Re-breather Training

August 2014

by Nicola Faulks

I learned to dive back in 1995 at university and never really thought about diving on anything other than open circuit. Then 3 years ago Simon got a re-breather. It beeped a lot. But he seemed to enjoy it. Being economical on air, I thought that I wouldn’t hold back a re-breather diver too much…. That was until we went to dive of Skye…. Every time I started racking up deco, I was shown the re-breather computer….. it generally said 200 minutes to deco, or something like that. This was the point at which I realised that maybe I was the limiting factor. So, I decided I would try this re-breather “thing”.

Booking the course was easy, an August date was set. The only issue was the unit, to borrow and try, or to buy and go for it. I bought, small units, the Inspiration Evolution Plus, with the large scrubber, but the Evp+ (as it is known) is like rocking horse poop to get second hand, so I bit the bullet and bought new…. Could have bought a Kia Picanto instead!

The first day of the course was held in a classroom and a swimming pool. The day kicked off with a few Power Point lectures about the re-breather – how it works and some physiology of diving. Then the magic moment, opening a box with my name on and putting together my new toy for the first time. Following this, we jumped in the swimming pool and I realised that nothing fitted and it felt like diving with a mini car loosely strapped to my back, thwarting my every move. Surely though it can only get better. I did learn one skill on the first day – how to open and close the “loop” – a very important skill, for if you flood the loop, it can be a very expensive mistake.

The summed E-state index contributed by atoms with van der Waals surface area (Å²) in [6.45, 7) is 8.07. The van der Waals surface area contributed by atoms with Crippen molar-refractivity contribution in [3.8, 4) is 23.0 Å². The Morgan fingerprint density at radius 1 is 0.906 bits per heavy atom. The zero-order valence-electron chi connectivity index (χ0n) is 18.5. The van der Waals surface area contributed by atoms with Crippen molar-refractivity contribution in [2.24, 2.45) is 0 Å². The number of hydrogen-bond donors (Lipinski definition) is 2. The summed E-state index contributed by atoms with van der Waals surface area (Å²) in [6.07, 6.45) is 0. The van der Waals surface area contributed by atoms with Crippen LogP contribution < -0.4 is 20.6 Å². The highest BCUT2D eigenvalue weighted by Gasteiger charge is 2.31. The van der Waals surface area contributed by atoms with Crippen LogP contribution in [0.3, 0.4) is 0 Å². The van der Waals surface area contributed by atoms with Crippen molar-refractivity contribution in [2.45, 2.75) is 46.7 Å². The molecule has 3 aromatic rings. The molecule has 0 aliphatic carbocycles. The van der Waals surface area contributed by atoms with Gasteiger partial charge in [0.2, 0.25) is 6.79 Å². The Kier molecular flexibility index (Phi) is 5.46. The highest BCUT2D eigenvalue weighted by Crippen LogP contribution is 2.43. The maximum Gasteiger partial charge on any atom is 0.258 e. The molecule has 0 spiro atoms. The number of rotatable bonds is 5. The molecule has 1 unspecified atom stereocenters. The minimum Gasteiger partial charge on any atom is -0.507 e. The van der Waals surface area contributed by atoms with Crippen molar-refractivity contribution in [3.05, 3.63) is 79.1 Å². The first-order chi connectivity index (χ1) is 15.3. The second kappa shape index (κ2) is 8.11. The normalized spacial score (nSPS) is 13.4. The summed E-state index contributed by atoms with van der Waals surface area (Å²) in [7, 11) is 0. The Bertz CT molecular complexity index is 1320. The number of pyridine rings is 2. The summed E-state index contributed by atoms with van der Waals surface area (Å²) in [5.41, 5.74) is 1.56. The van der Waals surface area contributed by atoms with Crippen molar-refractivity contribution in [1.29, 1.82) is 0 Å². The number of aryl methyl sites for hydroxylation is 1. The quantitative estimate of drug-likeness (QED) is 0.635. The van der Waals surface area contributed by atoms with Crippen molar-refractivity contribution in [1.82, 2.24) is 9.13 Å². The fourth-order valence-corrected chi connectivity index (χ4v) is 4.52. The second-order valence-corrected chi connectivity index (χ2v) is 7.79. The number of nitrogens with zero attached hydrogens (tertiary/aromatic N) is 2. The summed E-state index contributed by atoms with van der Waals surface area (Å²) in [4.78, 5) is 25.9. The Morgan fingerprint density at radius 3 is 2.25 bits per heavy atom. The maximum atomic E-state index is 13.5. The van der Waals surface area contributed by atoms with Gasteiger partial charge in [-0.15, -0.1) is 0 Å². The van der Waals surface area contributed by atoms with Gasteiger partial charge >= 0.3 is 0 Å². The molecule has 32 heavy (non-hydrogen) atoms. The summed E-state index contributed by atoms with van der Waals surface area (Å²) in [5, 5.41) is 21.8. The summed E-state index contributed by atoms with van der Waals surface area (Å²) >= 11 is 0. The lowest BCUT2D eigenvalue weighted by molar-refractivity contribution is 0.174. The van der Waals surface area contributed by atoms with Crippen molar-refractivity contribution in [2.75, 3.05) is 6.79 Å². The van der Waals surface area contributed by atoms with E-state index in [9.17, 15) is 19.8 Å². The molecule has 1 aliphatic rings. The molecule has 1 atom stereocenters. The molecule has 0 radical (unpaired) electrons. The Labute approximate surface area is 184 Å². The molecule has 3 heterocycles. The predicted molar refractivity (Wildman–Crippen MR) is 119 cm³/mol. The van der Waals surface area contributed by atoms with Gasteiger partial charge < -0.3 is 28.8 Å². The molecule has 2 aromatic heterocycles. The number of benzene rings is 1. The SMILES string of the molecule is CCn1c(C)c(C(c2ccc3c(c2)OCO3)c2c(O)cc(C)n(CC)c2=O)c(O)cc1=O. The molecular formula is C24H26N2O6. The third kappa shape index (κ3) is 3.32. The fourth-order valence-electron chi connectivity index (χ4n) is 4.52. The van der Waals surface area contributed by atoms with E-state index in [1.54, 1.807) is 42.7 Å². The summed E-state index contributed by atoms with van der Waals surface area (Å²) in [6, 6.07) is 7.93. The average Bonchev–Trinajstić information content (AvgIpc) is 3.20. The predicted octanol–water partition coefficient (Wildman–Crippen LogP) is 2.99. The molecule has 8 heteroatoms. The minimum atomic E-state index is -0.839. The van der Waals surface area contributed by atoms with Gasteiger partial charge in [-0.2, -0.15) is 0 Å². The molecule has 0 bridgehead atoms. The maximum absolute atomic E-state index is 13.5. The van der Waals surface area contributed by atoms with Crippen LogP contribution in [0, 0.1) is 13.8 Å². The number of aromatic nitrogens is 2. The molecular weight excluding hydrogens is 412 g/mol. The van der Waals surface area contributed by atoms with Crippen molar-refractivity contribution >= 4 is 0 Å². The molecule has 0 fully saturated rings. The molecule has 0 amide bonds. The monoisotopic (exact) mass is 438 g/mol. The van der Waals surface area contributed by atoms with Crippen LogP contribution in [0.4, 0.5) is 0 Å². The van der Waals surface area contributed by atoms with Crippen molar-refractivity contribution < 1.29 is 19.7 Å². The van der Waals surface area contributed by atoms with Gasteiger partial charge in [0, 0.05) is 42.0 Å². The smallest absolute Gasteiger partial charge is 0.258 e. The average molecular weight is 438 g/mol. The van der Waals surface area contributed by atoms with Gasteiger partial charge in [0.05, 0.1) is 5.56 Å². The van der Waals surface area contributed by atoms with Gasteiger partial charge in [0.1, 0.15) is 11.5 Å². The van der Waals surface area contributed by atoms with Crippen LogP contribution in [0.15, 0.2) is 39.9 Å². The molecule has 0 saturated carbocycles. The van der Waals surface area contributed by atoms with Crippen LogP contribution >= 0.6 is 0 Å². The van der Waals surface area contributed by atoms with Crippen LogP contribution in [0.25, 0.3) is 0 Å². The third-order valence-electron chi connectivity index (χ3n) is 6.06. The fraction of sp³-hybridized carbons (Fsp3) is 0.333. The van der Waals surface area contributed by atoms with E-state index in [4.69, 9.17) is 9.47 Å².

Day two, Capernwray beckons.

Kit on, checks done, more teaching about how the unit works.  You have lungs with air in, a wing with air in and your drysuit with air in, all things to remember when controlling buoyancy ascent. Wow, what an experience, so quiet under the water. No bubbles, no pressure against my breathing. You can even hear other divers approaching on open circuit, as they are so noisy. Kept looking at my handset as instructed trying to remember what all of the numbers meant. We then did a drill to see how fast I metabolise oxygen…. Dennis got bored waiting, it seems that I don’t metabolise, or maybe I am just in permanent hibernation mode!

Over the next 3 days Dennis had me practicing a number of drills and skills all to do with safety and how to solve problems if they were to arise with the re-breather, or “unit” as it is often referred to. What to do if there is an oxygen spike, what to do if the oxygen gets too low, what to do if the solenoid is stuck open and most importantly how to bail out on to a separate air source. We also practiced buoyancy, holding still at six metres and deploying a DSMB. Every time a new skill was introduced it was practiced a number of times. On dry land, I learned how to change the scrubber, change batteries, put in and take out the calendars and a whole host of other things. It felt so rewarding to be learning practical things, rather than the theory that my day job generally demands!

So what do I think 8 months on and having dived more than 20 hours on my unit? Well, I am still glad that I have done the re-breather course. Dennis Wigg is an excellent instructor, I learned a lot during the course. Since then I have done a number of dives, both with Simon overseeing my unit preparation and dive weekends when I have been away on my own without my buddy Si. The extended bottom time the unit gives me is such a bonus, diving the sound of Mull in November was a sheer joy, ascending past the open circuit divers who had loads of deco; me and my buddy had had loads more bottom time and no deco. But most of all, I think the dive I will remember was on a small wreck, close to the mouth of the Tyne, with Gordon Lambert. We waited for all the bubble makers to ascend; as the silence descended, we just hovered above the bow of the wreck, joined by a shoal of fish, just chilling. Being at one with nature, just made all of the preparation, training and cost worthwhile.

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